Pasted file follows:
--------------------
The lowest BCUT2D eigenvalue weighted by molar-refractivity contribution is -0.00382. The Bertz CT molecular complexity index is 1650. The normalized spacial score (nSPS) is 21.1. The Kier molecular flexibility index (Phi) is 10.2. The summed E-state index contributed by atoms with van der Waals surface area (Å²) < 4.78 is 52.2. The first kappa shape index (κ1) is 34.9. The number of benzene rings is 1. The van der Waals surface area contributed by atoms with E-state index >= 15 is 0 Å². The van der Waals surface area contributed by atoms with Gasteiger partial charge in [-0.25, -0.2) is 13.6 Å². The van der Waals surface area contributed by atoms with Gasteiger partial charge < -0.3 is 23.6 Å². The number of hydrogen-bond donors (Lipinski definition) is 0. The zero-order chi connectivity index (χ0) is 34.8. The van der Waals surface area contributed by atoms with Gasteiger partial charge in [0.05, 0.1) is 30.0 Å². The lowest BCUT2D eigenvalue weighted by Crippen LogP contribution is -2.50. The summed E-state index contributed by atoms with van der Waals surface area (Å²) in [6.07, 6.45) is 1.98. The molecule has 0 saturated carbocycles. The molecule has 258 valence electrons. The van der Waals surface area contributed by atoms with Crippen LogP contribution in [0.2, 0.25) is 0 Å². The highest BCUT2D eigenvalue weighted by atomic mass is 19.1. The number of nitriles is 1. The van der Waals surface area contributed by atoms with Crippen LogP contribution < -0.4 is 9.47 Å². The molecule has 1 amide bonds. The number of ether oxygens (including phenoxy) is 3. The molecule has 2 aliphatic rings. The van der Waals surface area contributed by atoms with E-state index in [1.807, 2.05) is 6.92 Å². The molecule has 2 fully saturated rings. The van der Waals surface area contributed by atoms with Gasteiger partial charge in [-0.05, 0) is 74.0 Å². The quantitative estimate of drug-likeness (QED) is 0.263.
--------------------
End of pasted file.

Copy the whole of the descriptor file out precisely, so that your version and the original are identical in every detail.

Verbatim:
The lowest BCUT2D eigenvalue weighted by molar-refractivity contribution is -0.00382. The Bertz CT molecular complexity index is 1650. The normalized spacial score (nSPS) is 21.1. The Kier molecular flexibility index (Phi) is 10.2. The summed E-state index contributed by atoms with van der Waals surface area (Å²) < 4.78 is 52.2. The first kappa shape index (κ1) is 34.9. The number of benzene rings is 1. The van der Waals surface area contributed by atoms with E-state index >= 15 is 0 Å². The van der Waals surface area contributed by atoms with Gasteiger partial charge in [-0.25, -0.2) is 13.6 Å². The van der Waals surface area contributed by atoms with Gasteiger partial charge < -0.3 is 23.6 Å². The number of hydrogen-bond donors (Lipinski definition) is 0. The zero-order chi connectivity index (χ0) is 34.8. The van der Waals surface area contributed by atoms with Gasteiger partial charge in [0.05, 0.1) is 30.0 Å². The lowest BCUT2D eigenvalue weighted by Crippen LogP contribution is -2.50. The summed E-state index contributed by atoms with van der Waals surface area (Å²) in [6.07, 6.45) is 1.98. The molecule has 0 saturated carbocycles. The molecule has 258 valence electrons. The van der Waals surface area contributed by atoms with Crippen LogP contribution in [0.2, 0.25) is 0 Å². The highest BCUT2D eigenvalue weighted by atomic mass is 19.1. The number of nitriles is 1. The van der Waals surface area contributed by atoms with Crippen LogP contribution < -0.4 is 9.47 Å². The molecule has 1 amide bonds. The number of ether oxygens (including phenoxy) is 3. The molecule has 2 aliphatic rings. The van der Waals surface area contributed by atoms with E-state index in [1.807, 2.05) is 6.92 Å². The molecule has 2 fully saturated rings. The van der Waals surface area contributed by atoms with Gasteiger partial charge in [-0.05, 0) is 74.0 Å². The quantitative estimate of drug-likeness (QED) is 0.263.